Jon Crispin's Notebook

Dogs / Thanks / Home

Posted in Animals, Dogs, Jon Crispin, Travel, Uncategorized by joncrispin on 05/06/2017

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I walked Cris to the World Ed office every morning, and back to the hotel at the end of the day.  Kathmandu has a lot of street dogs, most of whom don’t seem attached to any particular person, although the ones we  regularly saw were in the same areas every day.  You would never want to try to pet them, and they mostly ignore you anyway.  We got used to seeing this pup twice a day near a shop, and she was one of the few leashed dogs that we encountered.  She clearly belonged to someone who cared for her.

Thanks to everyone who passed along good wishes in regards to my eye thing.  I really appreciate it.  We are home now and I see my retina guy tomorrow morning; I am really eager to see what he has to say.  The huge black blob is beginning to resolve a bit, which is encouraging.

More suitcase uploads coming soon.  Thanks for following.

Back in Nepal / Eye

Posted in Institutions, Jon Crispin, Medicine, Travel, Uncategorized by joncrispin on 31/05/2017

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Cris and I are back in Nepal where she continues her work on the UNICEF funded early grade reading project through World Education.

It has been an interesting trip.  I developed a problem with my right eye when I landed in Dubai, and by the time I got to Kathmandu last Tuesday evening it was clear that something was really wrong.  Cris took me directly to CIWEC travel medicine clinic where they set me up with an ophthalmologist early the next morning (Wednesday).  Dr.  Meenu is a cornea expert, but she wanted me to see the retina guy at the Triphuvan Teaching Hospital. She immediately put me in her car and drove me there.  Dr Pratap examined me and saw two spots on my retina that were torn and bleeding.  He immediately took me into the laser room and repaired as much of the damage as he could.  I saw him this past Monday for a follow-up and he was really happy with the results.  Since this whole thing started I have had huge black floaters in the middle of my right (shooting) eye, but they should begin to resolve in the next few months.  It was all a bit unsettling, and I am so grateful to Dr. Pratap for caring for me.

Nepal / B.P. Koirala Lions Centre for Ophthalmic Studies / Teching Hospital

Here he is on the left with some of his students.

Nepal / B.P. Koirala Lions Centre for Ophthalmic Studies / Teching Hospital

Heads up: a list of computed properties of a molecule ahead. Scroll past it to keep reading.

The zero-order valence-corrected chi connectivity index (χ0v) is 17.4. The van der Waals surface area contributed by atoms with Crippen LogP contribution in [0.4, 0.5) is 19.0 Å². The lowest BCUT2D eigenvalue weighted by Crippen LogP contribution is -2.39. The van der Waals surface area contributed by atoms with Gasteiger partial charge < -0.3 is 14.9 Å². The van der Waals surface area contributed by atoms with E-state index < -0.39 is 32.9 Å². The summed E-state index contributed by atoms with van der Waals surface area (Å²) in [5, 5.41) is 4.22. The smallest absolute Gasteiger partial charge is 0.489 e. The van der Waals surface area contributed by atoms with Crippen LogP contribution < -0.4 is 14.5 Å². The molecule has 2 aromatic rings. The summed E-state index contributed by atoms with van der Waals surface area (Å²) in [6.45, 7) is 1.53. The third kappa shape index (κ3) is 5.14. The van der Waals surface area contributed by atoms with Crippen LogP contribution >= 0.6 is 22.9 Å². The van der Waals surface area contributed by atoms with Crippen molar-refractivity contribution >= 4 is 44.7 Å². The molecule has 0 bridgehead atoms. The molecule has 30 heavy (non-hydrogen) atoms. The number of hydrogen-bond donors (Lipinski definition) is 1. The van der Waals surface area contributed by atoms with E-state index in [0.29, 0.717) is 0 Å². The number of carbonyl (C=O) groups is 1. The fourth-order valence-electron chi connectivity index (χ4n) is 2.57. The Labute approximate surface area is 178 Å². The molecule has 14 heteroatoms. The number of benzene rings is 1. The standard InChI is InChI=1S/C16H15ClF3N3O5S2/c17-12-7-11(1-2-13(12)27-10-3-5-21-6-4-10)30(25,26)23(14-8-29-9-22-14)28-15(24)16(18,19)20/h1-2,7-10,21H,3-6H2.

And with a patient.

Nepal / B.P. Koirala Lions Centre for Ophthalmic Studies / Teching Hospital

I learned pretty quickly that Nepal has a great reputation for eye treatment in the developing world.

Nepal / B.P. Koirala Lions Centre for Ophthalmic Studies / Teching Hospital

Dr. Pratap’s notes.

Nepal / B.P. Koirala Lions Centre for Ophthalmic Studies / Teching Hospital

Here’s the clinic.  Officially the B.P. Koirala Lions Centre for Ophthalmic Studies.  Note the  word “Lions” in the name.  The Lions Club is famous for it’s support around eye issues, but I had no idea their reach extended as far as Nepal.

I debated with myself a long time about posting this.  Blogs like this are by definition self serving and ego based, but I have always tried to steer away from having it be about me, per se.  But weird things can happen when one travels, and I wanted to share my good fortune in getting such prompt and excellent treatment, and to give thanks to all the people here who have helped me.  Cris has been a brick through this whole thing and so patient with my worries.  I also really want to thank Peggy Ross for getting on the phone and setting up an appointment with my ophthalmologist in Springfield soon after I get back to the States.  Her skills at getting through bureaucratic systems are unmatched.

Sanphebagar Schools / Nepal

Posted in public transport, Transportation, Travel, Uncategorized by joncrispin on 02/08/2016

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I have been all over the place this summer and posting here has been irregular.  Nepal was a while ago and I still have photos to share, but it is difficult for me to play “catch-up”.  I like being able to post immediately and when I put it off, I often lose interest.  But I do want to share some of this.

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Our second full day in the Western Hills started in Sanphebagar.  We visited two different schools and it was amazing.

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There are two types of education in Nepal; public and private.  Kids who go to the public schools wear blue uniforms.

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This  young fellow is at the Khaparmandu Primary School (Sanphe municipality-2, Goyal Pani, Achham).

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I often had to quietly enter the classrooms because the kids were very interested in my presence.  I didn’t want to disrupt the lessons, but there was always at least one kid who wanted to see what I was up to.

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They eventually got used to me though.  This little girl was especially connected to what was going on in the classroom.  She was really paying attention to the teacher and seemed to have an answer to any question that was posed.

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Males in Nepal often have a comfortable physical association with each other.  It is really nice to see this kind of connection.